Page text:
Alya had always been a dreamer. When she was little she used to imagine her family; a mother with her bright blue eyes and white china-doll skin, a father with her light brown hair and faint freckles on her nose… a kindly grandmother with a wrinkled face and white hair. It was the best she could do, for she had never seen them; she had been found, five weeks old, in a box on the orphanage doorstep, alone in the world. No relative had ever come for her, no mother or father had ever materialised to take her home; her family was a mystery. There was no note nor trace, her name was chosen by the one who found her- in this case, the milkman, who had stumbled upon her in the early hours of the morning.
The workers at the children's home expressed their astonishment that an abandoned child, cold and alone, would make no sound or whimper to alert them to its presence; they worried that she must have caught cold or a chill in the night, or that she had a problem with her lungs, but she was checked over by the local doctor, and he assured them all was well.
The milkman-, whose name was John McCallum-, was shocked by her eyes.
"Bright blue they was," he assured anyone who happened to ask, "and like no bairns eyes that you've seen, I'll wager. They had the knowin', ken what I mean? The knowin'".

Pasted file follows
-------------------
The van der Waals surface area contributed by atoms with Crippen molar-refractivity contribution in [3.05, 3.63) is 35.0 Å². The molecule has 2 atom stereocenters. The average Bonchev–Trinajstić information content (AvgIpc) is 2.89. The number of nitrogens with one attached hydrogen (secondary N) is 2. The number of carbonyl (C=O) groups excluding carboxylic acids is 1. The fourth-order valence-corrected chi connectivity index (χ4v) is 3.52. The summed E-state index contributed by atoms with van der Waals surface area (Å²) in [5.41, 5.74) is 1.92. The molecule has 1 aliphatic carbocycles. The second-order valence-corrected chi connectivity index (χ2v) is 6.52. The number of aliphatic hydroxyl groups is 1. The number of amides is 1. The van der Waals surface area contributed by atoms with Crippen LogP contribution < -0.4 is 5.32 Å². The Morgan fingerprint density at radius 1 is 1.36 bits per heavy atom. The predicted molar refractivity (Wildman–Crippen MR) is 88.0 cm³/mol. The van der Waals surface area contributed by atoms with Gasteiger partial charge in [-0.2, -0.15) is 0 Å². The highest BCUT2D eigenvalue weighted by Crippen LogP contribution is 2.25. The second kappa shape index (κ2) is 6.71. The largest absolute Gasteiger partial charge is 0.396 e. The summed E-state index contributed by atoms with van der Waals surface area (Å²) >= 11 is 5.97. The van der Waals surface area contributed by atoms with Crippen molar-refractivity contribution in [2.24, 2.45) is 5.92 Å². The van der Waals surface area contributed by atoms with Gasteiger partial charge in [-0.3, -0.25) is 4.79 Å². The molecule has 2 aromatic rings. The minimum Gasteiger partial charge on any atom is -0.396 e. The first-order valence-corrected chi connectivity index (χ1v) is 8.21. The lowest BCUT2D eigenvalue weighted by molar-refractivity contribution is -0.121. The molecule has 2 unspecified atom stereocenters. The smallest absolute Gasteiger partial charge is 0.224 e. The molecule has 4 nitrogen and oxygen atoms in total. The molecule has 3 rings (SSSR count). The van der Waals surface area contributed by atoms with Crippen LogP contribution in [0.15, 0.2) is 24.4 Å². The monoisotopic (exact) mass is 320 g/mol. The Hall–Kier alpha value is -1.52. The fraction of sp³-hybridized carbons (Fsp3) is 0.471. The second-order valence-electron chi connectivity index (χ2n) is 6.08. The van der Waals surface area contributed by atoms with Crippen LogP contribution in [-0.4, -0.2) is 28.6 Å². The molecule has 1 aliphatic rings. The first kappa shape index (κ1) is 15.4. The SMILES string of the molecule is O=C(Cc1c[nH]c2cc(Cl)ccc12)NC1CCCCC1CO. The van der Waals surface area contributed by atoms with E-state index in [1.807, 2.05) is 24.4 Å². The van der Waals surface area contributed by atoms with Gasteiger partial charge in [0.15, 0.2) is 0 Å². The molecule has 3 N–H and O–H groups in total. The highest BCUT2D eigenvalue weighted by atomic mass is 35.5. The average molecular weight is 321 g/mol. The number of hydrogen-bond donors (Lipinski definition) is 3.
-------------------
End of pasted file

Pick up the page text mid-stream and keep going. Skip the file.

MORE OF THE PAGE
Alya certainly did have extraordinary eyes, everyone agreed. She looked out at the world with intelligence, even as a baby, and the air that she was perfectly aware of everything going on, thank you very much. She certainly had, as Mr McCallum would say, the knowin'.
And so began the life of Alya, in the arms of a milkman. She was always an odd child. She never fought or played with the other children, and they avoided her whenever possible. She had an air of melancholy about her, and was, as the carers whispered, very much the lone wolf type. She unnerved them, with her deep thoughts and dreaming eyes and sharp mind. When she was in a good mood she was likely to take your own words and throw them back at you, twisted beyond your meaning. On a bad day, she rarely said anything at all, but stared dreamily at an empty wall and traced the shape of her lips with one long, white finger.